Note: The common law offence of Rout was abolished by the Crimes Act 1958 ss195G to 195I which commenced operation on 13 September 2017. It was replaced by the statutory offence of Violent Disorder.
Rout is an extremely rare charge and is a public order offence that has many similarities to riot.
Common law offences are sometimes referred to as “Judge made law” because they do not come under particular legislation but rather arise from the Courts.
The Maximum Penalty for this offence is reserved only for the very worst example of the charge.
To prove Rout the prosecution, in essence, must prove –
- A minimum of three people were assembled with a common purpose.
- The accused was one of those people assembled
- They were executing but had not completed their common purpose.
- The accused intended to help other people assembled, by force if necessary, against any person who might oppose the assembly – in the execution of the common purpose.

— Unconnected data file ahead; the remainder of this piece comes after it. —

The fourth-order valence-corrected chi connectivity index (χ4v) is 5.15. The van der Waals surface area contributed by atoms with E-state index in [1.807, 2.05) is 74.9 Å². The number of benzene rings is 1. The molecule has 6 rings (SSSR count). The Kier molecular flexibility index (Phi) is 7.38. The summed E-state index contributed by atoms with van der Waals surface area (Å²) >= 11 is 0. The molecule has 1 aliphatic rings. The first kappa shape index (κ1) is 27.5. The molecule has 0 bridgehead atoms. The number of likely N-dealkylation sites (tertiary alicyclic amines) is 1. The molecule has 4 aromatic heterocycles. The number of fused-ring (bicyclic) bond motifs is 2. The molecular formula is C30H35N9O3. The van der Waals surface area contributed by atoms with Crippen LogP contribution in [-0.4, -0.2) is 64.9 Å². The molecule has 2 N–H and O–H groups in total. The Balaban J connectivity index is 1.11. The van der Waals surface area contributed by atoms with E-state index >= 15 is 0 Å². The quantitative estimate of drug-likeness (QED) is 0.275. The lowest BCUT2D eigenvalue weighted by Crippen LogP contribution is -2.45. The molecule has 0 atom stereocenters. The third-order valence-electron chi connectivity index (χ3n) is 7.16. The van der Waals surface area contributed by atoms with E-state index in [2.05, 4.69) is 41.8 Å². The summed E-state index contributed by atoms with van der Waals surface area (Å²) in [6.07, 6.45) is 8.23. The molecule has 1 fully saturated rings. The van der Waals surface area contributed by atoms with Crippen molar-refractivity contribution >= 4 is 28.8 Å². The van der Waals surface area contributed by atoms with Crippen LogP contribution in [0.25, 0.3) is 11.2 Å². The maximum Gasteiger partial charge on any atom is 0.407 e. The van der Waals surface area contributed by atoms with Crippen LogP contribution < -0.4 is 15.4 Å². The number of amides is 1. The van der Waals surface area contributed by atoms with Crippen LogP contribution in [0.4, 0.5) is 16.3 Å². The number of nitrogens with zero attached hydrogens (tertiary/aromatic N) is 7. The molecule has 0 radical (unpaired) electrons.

As you would expect the main defence to Rout is generally going to be a factual dispute as to what actually
happened and what intention actions were taken with.
Rout is considered a serious enough offence that it would generally be heard in the County Court.
In a case of Rout, the following defences may be applicable to the charge:
- Lack of Criminal Intent
- Mistaken Identity
- Factual Dispute and Concept of Beyond Reasonable Doubt
What penalties can be imposed for a charge of Rout?
- Deferral of Sentencing
- Without Conviction Order
- Adjournment of the Charges on Undertaking (Good Behaviour Bond)
- Community Corrections Order
- Suspended Prison Sentence
- Term of Imprisonment
What is the legislation for the charge of Rout?
There is no specific legislation for the charge of Rout as this is a common law offence.